Justices from the Seventh Circuit Court of Appeals, on March 29, heard an appeal from a Wisconsin school district that had been ordered to make accommodations for a transgender boy wishing to use the boys' washroom.
Ash Whitaker, in 2016, sued his Kenosha school after he was prevented from using the boys' washroom. A judge in September ordered an injunction allowing Whitaker to use the washroom he wished. The district appealed the injunction; the appeal was the subject of the March 29 hearing.
Chief Judge Diane Wood and Judges Ilana Rovner and Ann Williams heard the case.
Wood asked attorney Ron Statler, representing the Kenosha Unified School District, what evidence the district had that students would be harmed should Whitaker be allowed in the boys' locker room. Statler said, later in the hearing, that there had been only one public complaint about the matter, from a parent during a school board meeting.
Wood also noted that Whitaker would be subject to harm should he be forced to use the girls' locker room.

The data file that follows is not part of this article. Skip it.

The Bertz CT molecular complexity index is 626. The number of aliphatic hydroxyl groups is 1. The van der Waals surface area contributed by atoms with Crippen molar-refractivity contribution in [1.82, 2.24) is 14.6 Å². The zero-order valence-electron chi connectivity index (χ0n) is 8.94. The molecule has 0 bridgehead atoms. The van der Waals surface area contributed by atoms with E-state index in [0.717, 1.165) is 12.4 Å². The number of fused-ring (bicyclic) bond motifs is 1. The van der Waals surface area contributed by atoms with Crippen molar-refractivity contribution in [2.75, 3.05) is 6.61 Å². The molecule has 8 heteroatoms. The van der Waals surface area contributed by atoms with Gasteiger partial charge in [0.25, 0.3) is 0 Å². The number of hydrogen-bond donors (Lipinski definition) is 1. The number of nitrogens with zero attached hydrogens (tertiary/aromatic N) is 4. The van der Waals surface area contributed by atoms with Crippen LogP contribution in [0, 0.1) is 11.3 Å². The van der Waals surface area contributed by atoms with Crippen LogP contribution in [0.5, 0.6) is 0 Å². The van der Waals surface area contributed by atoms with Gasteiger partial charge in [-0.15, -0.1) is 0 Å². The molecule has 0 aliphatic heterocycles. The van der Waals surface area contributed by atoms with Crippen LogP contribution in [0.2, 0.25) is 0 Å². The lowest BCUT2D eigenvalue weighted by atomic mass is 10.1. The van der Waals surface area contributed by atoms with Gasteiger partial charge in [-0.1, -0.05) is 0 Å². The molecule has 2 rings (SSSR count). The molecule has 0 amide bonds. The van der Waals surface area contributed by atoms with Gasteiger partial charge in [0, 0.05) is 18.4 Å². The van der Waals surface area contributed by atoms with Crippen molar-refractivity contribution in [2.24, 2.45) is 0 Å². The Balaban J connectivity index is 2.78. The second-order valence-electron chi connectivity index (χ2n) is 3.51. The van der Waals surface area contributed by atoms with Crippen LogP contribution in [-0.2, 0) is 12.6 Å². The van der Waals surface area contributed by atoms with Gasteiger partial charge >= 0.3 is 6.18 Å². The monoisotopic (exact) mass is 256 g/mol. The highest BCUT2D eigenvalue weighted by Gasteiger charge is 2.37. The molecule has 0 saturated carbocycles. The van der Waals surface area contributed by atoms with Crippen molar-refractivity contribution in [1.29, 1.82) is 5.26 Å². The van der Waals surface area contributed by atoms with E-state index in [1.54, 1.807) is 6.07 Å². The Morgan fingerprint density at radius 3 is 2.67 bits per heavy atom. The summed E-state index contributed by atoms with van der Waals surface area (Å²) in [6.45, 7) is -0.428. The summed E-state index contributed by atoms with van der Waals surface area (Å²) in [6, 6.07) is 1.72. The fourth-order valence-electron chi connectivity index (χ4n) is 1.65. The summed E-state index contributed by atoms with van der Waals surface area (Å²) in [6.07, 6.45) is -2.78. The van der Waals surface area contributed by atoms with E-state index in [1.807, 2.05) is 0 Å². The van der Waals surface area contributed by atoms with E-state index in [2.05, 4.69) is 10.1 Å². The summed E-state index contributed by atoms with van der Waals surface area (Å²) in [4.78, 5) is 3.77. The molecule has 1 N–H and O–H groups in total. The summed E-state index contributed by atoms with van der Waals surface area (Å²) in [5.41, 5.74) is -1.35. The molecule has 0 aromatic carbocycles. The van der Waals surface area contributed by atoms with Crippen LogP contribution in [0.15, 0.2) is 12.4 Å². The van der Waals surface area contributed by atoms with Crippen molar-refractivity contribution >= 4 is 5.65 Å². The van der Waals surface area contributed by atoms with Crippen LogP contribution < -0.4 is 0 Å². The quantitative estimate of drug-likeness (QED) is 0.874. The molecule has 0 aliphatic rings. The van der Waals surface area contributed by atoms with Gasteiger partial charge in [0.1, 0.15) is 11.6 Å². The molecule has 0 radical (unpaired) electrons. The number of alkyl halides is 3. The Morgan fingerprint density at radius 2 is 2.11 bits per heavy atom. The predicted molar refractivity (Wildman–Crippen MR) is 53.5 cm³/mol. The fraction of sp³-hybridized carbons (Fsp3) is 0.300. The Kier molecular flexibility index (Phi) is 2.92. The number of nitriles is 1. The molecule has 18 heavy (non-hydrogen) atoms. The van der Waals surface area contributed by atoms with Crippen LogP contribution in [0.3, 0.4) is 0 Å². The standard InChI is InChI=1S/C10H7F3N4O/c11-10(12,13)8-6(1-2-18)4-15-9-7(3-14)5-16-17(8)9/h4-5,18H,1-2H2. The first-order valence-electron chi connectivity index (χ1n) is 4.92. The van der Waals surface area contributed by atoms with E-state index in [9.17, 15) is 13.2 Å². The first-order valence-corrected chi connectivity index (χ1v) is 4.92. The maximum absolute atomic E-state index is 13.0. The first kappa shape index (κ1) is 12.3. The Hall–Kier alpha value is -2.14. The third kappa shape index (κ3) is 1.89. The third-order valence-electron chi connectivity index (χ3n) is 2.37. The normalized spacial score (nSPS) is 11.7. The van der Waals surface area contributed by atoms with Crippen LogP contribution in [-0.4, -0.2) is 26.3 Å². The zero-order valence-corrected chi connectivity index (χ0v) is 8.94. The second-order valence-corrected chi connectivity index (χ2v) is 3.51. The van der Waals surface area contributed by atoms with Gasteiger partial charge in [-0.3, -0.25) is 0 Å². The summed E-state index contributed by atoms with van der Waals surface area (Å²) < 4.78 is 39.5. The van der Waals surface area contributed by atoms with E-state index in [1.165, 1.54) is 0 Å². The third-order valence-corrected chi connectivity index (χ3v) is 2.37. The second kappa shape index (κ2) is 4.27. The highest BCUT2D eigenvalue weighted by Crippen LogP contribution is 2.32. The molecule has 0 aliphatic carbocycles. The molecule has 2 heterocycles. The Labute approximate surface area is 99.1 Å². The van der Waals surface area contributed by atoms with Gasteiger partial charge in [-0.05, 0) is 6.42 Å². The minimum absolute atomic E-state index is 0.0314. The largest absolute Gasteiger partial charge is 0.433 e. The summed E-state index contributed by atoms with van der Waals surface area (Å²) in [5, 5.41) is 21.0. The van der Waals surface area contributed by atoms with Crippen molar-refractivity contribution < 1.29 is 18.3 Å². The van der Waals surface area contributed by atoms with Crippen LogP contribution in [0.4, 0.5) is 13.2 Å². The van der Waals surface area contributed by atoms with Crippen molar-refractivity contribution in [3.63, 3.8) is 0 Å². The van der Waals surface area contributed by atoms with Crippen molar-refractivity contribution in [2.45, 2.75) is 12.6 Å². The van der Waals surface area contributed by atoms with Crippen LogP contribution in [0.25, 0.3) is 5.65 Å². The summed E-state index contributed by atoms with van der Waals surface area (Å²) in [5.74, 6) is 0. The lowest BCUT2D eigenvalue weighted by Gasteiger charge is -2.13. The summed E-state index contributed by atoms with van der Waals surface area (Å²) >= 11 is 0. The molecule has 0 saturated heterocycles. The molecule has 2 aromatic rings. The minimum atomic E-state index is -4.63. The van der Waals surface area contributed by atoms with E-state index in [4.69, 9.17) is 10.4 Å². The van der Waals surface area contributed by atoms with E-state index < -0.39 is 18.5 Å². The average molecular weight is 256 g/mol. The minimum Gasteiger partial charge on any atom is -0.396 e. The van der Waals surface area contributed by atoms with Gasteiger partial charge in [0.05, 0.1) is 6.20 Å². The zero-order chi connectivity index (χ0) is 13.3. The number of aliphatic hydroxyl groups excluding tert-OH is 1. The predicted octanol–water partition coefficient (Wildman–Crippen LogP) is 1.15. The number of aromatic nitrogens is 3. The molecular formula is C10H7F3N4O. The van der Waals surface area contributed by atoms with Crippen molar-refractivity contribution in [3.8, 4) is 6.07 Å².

"We have to balance the harm," said Williams. "That's why it matters who's complaining."
Statler said that district policy was based on a simple idea, that the public accommodations should match the gender marker on a student's birth certificate. According to Wisconsin law, that marker can only be changed after there is proof of gender-reassignment surgery.
"So if young Whitaker had changed his birth certificate, we wouldn't even be here?" asked Rovner. Statler answered yes.
Whitaker's attorney, Joseph Wardenski, said that the district's policy only came into place as the case was being litigated, and that his client was given a litany of excuses as to why he was being denied access.
Wardenski also noted that a birth certificate wasn't completely irrefutable as evidence. Had Whitaker been born in a state where he could have more easily changed his certificate's gender-marker, or initially provided a U.S. passport, which the district accepted as identification, the school would have had to accept his stated gender.
Wardenski also noted that Whitaker was not prompted by specific threats or remarks about using the girls' washroom, but had been subjected to bullying related to other matters.
"He was legitimately afraid, based on his own experience and the experience of other transgender students, that he would be subjected to invasive questions," Wardenski said.
The judges will now deliberate on the appeal. The initial case is still in process in Wisconsin.